Amateur Swimming Association of Jamaica (ASAJ) President Handel Lamey says it is the new administration’s vision to make the annual Mayberry Schools Swimming Championships the biggest swim meet in the region.The meet takes place today and tomorrow at the National Aquatic Centre, Independence Park.Speaking at the launch of the 18th staging of the competition at Mayberry Investments Limited on Wednesday, Lamey said the almost-two-decades-old event continues to be a corner stone in the development of young Jamaican swimmers and that it is the administration’s desire to see the event fulfil its true potential and extend further overseas.”This meet has the potential to be bigger, … and based on our vision, we want to make this meet the biggest in the region. Not only to attract schools from the Corporate Area, but islandwide, and going forward, we want to invite overseas high schools to participate as well,” he said.18-YEAR PARTNERSHIP”Mayberry has partnered with the ASAJ for 18 years and that speaks of commitment in sponsoring community development for the long-term and we appreciate it,” he added.High schools and university competitions are on for today’s opening day and prep and primary schools will compete on the final day. More than 60 schools (30 prep/primary and 33 high schools/universities) and over 600 swimmers are down to participate.Mayberry’s assistant vice-president of marketing, Anika Smith, told the gathering they are committed to swimming in Jamaica and called on other corporate entities to come on board.”Here at Mayberry, we value any role we can play in the development of our communities, especially our young people. We have recognised that sports provide a productive outlet for them. This swimming champion-ship has been the signature sponsorship for our company for the last few years. We want to grow the championship, and that’s why we invite other corporate partners to come on board and make it bigger and better,” she said.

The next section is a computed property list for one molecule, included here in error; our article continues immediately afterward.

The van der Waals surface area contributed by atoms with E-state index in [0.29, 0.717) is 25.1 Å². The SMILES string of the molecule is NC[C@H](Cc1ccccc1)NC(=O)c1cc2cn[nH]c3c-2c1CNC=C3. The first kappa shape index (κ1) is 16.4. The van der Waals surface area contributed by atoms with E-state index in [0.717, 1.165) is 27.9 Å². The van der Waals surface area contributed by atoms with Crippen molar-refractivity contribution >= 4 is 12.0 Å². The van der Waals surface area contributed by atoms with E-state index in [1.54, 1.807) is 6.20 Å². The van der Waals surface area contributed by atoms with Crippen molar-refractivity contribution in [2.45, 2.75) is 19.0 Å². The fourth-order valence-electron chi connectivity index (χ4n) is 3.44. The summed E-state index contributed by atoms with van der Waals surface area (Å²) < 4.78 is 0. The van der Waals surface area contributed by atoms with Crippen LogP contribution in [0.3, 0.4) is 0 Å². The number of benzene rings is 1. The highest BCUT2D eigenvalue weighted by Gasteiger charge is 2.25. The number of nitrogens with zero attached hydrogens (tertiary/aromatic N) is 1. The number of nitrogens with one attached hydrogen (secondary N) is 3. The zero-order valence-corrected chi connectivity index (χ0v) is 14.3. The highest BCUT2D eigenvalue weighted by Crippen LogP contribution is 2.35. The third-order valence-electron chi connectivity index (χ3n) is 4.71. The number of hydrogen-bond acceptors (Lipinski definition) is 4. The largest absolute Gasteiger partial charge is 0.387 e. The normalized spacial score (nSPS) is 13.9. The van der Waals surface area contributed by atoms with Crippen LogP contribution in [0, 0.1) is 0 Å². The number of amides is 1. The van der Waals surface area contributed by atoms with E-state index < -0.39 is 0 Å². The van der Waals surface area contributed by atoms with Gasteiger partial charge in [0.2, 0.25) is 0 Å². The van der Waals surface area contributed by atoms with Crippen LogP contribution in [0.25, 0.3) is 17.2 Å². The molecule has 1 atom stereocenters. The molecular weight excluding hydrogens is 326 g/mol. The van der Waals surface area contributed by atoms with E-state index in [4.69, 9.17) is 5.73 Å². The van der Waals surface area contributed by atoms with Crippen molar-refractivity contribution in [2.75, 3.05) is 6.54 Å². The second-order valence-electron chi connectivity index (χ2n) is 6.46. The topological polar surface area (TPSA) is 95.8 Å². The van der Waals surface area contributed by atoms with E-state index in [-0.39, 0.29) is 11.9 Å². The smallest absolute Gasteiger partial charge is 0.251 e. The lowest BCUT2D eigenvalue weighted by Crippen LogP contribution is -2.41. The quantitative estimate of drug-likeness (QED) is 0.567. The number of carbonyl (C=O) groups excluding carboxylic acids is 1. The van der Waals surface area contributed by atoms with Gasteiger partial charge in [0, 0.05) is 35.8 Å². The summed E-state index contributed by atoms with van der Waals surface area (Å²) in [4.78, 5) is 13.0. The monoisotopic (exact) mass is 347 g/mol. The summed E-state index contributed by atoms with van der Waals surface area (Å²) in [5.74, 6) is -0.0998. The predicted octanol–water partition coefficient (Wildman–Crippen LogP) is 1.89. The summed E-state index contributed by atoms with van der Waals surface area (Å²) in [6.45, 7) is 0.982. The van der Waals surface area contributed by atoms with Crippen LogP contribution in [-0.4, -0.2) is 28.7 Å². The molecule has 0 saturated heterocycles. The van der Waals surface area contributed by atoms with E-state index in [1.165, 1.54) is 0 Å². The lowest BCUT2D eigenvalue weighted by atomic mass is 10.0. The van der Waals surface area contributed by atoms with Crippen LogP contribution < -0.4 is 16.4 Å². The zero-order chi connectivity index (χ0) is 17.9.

NEW DELHI, India (CMC): Indian businessman Vijay Mallya says he has paid only $100 for the Barbados Tridents, a franchise in the Caribbean Premier League (CPL) T20 tournament. Mallya’s revelation comes roughly two months after he made the purchase, ending weeks of speculation about the sale. Tridents is one of six franchises participation in the CPL, which is set to bowl off from June 29 and run until August 7. “Everyone made a big drama about me acquiring the CPL team Barbados Tridents,” said Mallya. “It was an acquisition that was not made for any cash. The acquisition was made for just $100.” Mallya has been described as a troubled businessman who left India last month amid attempts by creditors to recover US$ 1.5 billion owed by the long-grounded Kingfisher Airlines. He bought the CPL team in February just before stepping down as chairman of United Spirits and subsequently also lost control over IPL franchise Royal Challengers Bangalore. “By buying the team, me and the other shareholders assumed the obligation to participate in the tournament,” said Mallya. “Now, participation in CPL cost money. So I went to the Barbados government saying ‘I need your support’. I met the prime minister and the government agreed to support, but I paid $100 only to buy the team.” Mallya says the cost of running the franchise is estimated to be around $2 million. “The Barbados government is granting subsidies to the franchise. People don’t get it, and jump to conclusions without knowing the facts,” said Mallya, who is reportedly living in the United Kingdom. “There is a cost of participation, such as players’ salaries and franchise fee. So I worked out all the numbers, studied the model and went to the government asking for help. They were keen to help me.”